S&P 500 Trends Argue for Continued Stock Market Strength

Willie Delwiche

Key Stock Market Takeaways For Investors:

– Momentum trend providing stocks with a tailwind. 

– S&P 500 Index (and other broad stock market gauges) show breadth to be bullish but trends not exhaustive.

– Geopolitical tensions take edge off of optimism.

Annual outlook pieces can be important when used as a compass (check out both our outlook and the supporting chart pack) but are a hindrance when they become an anchor.  Investors can be guided by our outlook, but should not be unduly tethered to it.

Rather, we need to watch how situations in the markets and the economy actually develop over the course of the year. 

Our latest update shows that the weight of the evidence remains tilted toward the bullish camp. Today we take a closer look at some of the market factors supporting that view.

The S&P 500 Index now has the wind at its back with respect to price, breadth and momentum trends. While the index marginally surpassed its January 2018 peak in September of that year and again in the second quarter of 2019, those higher price highs came with unconvincing breadth and poor momentum. Those concerns largely ebbed in the fourth quarter. New price highs on the S&P 500 were accompanied by improving momentum and the rally attracted much broader support, both at home and overseas.

s&p 500 index trend line higher bullish analysis stock market q1 year 2020 image

If we had to sum up what happened in 2019 from a breadth perspective with just one tid-bit it would be this: at the beginning of the 2019 just 15% of industry groups (across capitalization levels) were in up-trends and by the end of the year 84% of groups were trending higher. 

The pattern of lower highs on this indicator that emerged in 2018 and carried into the first half of 2019. By the end of the year, however lower highs were replaced with higher lows and higher highs. Global markets also saw improvements and new highs were being made around the world. On a shorter-term basis, our sector-level trend indicator (updated weekly here) is off its highs but remains supportive.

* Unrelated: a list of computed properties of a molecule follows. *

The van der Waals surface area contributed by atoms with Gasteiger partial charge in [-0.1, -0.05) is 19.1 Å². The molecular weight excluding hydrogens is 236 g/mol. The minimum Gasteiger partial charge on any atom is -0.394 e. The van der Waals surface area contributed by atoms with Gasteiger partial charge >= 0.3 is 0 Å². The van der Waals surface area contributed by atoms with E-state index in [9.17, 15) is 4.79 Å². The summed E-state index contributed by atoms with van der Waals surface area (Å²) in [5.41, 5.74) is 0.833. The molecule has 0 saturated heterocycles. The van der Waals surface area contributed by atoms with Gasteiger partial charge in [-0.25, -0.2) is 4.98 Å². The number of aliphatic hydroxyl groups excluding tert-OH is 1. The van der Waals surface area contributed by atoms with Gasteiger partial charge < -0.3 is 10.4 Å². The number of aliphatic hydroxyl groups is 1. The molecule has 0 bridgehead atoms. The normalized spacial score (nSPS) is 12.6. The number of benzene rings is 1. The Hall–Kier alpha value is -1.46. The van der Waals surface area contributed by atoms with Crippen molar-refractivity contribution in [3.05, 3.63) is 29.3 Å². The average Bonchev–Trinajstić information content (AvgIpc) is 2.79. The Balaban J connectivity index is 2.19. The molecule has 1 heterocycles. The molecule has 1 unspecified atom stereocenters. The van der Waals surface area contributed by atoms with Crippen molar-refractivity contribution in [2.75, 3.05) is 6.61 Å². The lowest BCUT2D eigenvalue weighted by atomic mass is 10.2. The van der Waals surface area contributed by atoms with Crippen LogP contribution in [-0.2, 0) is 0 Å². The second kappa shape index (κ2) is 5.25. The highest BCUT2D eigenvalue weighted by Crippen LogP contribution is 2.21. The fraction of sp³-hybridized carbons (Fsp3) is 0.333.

stock market breadth by sectors analysis chart image investing january year 2020

Breadth has turned bullish, but there is still room for improvement. The Value Line Geometric Index (which provides a sense of how the median stock is faring) has broken its pattern of lower, but is struggling to get through resistance at its early 2019 highs. The late-2018 peak remains off in the distance.

The S&P 500 (large-caps) is more than 10% above its September 2018 peak, while the S&P mid-cap index is currently at its September 2018 level and the S&P small-cap index is more than 5% below its level from September 2018. 

The new high list is finally showing signs of life, but it remains relatively muted. Overall, breadth is improving and is providing the stock market with a bullish tailwind. It does not appear to have reached levels that appear exhaustive from a longer-term perspective.

value line geometric index price chart analysis investing image year 2020

Presidential election years tend to have a positive bias, although the opportunity for gains is best in the wake of the election (or at least once the election outcome appears fairly certain). Renewed geopolitical uncertainties could add to the customary election-related noise and add to volatility heading toward mid-year. From a seasonal perspective, odds for sustained gains improve into the second half of the year. 

presidential cycle stock market pattern year 2020 forecast chart image investing_ned davis

One upshot to increased international tensions is they could take the edge off of investor sentiment, which had moved toward excessive levels in late 2019. Beyond the ebb and flow of optimism and pessimism as represented through the various daily and weekly sentiment indicators, a deep-seated complacency appears to have emerged after a decade of strength and leadership from U.S. stocks. If/when this becomes a meaningful issue for the market remains to be determined.

There is something else that has caught our eye – the widespread attention being paid to sentiment right now has lessened its usefulness as a contrary indicator. Over the past few years, stocks have fared the same whether optimism is excessive or pessimism extreme.

Twitter:  @WillieDelwiche

Any opinions expressed herein are solely those of the author, and do not in any way represent the views or opinions of any other person or entity.

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